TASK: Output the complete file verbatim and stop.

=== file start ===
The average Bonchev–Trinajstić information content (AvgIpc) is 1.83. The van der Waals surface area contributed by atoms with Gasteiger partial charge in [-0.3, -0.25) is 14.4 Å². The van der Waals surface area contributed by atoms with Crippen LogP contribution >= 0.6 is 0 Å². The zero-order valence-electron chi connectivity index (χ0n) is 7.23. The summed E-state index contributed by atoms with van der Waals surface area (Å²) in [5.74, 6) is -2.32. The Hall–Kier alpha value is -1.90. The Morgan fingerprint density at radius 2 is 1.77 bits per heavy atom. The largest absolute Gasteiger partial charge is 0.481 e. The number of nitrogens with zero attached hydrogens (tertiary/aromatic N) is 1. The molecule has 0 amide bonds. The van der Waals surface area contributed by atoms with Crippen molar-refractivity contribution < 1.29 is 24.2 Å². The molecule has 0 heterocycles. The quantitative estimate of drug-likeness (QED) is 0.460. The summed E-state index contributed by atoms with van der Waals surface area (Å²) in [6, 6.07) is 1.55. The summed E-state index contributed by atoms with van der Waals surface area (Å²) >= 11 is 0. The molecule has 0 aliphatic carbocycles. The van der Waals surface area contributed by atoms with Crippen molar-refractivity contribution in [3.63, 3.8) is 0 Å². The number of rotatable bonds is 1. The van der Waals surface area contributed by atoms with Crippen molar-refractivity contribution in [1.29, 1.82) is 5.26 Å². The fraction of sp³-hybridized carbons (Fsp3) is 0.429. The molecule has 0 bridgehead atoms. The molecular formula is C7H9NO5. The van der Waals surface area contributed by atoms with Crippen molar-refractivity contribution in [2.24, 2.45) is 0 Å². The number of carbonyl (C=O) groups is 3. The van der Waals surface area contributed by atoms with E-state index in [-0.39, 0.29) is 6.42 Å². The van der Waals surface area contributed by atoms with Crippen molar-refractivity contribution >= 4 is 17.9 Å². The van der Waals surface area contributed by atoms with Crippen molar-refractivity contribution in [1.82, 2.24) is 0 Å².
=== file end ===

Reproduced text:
The average Bonchev–Trinajstić information content (AvgIpc) is 1.83. The van der Waals surface area contributed by atoms with Gasteiger partial charge in [-0.3, -0.25) is 14.4 Å². The van der Waals surface area contributed by atoms with Crippen LogP contribution >= 0.6 is 0 Å². The zero-order valence-electron chi connectivity index (χ0n) is 7.23. The summed E-state index contributed by atoms with van der Waals surface area (Å²) in [5.74, 6) is -2.32. The Hall–Kier alpha value is -1.90. The Morgan fingerprint density at radius 2 is 1.77 bits per heavy atom. The largest absolute Gasteiger partial charge is 0.481 e. The number of nitrogens with zero attached hydrogens (tertiary/aromatic N) is 1. The molecule has 0 amide bonds. The van der Waals surface area contributed by atoms with Crippen molar-refractivity contribution < 1.29 is 24.2 Å². The molecule has 0 heterocycles. The quantitative estimate of drug-likeness (QED) is 0.460. The summed E-state index contributed by atoms with van der Waals surface area (Å²) in [6, 6.07) is 1.55. The summed E-state index contributed by atoms with van der Waals surface area (Å²) >= 11 is 0. The molecule has 0 aliphatic carbocycles. The van der Waals surface area contributed by atoms with Crippen molar-refractivity contribution in [3.63, 3.8) is 0 Å². The number of rotatable bonds is 1. The van der Waals surface area contributed by atoms with Crippen molar-refractivity contribution in [1.29, 1.82) is 5.26 Å². The fraction of sp³-hybridized carbons (Fsp3) is 0.429. The molecule has 0 bridgehead atoms. The molecular formula is C7H9NO5. The van der Waals surface area contributed by atoms with Crippen molar-refractivity contribution in [2.24, 2.45) is 0 Å². The number of carbonyl (C=O) groups is 3. The van der Waals surface area contributed by atoms with E-state index in [-0.39, 0.29) is 6.42 Å². The van der Waals surface area contributed by atoms with Crippen molar-refractivity contribution >= 4 is 17.9 Å². The van der Waals surface area contributed by atoms with Crippen molar-refractivity contribution in [1.82, 2.24) is 0 Å².